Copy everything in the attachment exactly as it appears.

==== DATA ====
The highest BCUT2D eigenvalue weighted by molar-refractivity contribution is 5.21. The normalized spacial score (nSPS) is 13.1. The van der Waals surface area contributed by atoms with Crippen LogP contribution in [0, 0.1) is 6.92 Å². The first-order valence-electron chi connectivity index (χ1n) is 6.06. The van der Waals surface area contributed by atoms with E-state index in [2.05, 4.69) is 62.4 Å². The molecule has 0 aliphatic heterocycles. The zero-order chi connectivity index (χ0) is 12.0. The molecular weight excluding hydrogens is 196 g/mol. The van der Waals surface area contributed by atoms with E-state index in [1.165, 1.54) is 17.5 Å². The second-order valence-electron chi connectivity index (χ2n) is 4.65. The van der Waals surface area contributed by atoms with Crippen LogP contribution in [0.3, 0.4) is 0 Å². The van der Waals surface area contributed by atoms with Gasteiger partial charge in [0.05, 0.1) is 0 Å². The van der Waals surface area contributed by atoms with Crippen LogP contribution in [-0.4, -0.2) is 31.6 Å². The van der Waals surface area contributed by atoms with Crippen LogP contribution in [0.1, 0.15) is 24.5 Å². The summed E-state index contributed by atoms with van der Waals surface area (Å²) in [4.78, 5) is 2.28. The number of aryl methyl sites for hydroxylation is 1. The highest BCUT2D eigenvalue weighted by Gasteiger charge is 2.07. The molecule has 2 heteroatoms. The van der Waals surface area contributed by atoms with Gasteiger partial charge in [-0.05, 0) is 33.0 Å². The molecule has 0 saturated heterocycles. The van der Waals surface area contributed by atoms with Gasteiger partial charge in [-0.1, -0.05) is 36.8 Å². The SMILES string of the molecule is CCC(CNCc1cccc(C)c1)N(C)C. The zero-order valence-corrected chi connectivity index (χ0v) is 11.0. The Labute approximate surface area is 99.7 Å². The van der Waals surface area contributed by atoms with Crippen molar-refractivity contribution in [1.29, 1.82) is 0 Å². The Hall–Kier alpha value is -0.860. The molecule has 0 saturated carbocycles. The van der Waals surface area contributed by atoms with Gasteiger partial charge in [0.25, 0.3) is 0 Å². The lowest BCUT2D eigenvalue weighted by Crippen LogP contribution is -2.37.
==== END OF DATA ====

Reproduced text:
The highest BCUT2D eigenvalue weighted by molar-refractivity contribution is 5.21. The normalized spacial score (nSPS) is 13.1. The van der Waals surface area contributed by atoms with Crippen LogP contribution in [0, 0.1) is 6.92 Å². The first-order valence-electron chi connectivity index (χ1n) is 6.06. The van der Waals surface area contributed by atoms with E-state index in [2.05, 4.69) is 62.4 Å². The molecule has 0 aliphatic heterocycles. The zero-order chi connectivity index (χ0) is 12.0. The molecular weight excluding hydrogens is 196 g/mol. The van der Waals surface area contributed by atoms with E-state index in [1.165, 1.54) is 17.5 Å². The second-order valence-electron chi connectivity index (χ2n) is 4.65. The van der Waals surface area contributed by atoms with Crippen LogP contribution in [0.3, 0.4) is 0 Å². The van der Waals surface area contributed by atoms with Gasteiger partial charge in [0.05, 0.1) is 0 Å². The van der Waals surface area contributed by atoms with Crippen LogP contribution in [-0.4, -0.2) is 31.6 Å². The van der Waals surface area contributed by atoms with Crippen LogP contribution in [0.1, 0.15) is 24.5 Å². The summed E-state index contributed by atoms with van der Waals surface area (Å²) in [4.78, 5) is 2.28. The number of aryl methyl sites for hydroxylation is 1. The highest BCUT2D eigenvalue weighted by Gasteiger charge is 2.07. The molecule has 2 heteroatoms. The van der Waals surface area contributed by atoms with Gasteiger partial charge in [-0.05, 0) is 33.0 Å². The molecule has 0 saturated heterocycles. The van der Waals surface area contributed by atoms with Gasteiger partial charge in [-0.1, -0.05) is 36.8 Å². The SMILES string of the molecule is CCC(CNCc1cccc(C)c1)N(C)C. The zero-order valence-corrected chi connectivity index (χ0v) is 11.0. The Labute approximate surface area is 99.7 Å². The van der Waals surface area contributed by atoms with Crippen molar-refractivity contribution in [1.29, 1.82) is 0 Å². The Hall–Kier alpha value is -0.860. The molecule has 0 saturated carbocycles. The van der Waals surface area contributed by atoms with Gasteiger partial charge in [0.25, 0.3) is 0 Å². The lowest BCUT2D eigenvalue weighted by Crippen LogP contribution is -2.37.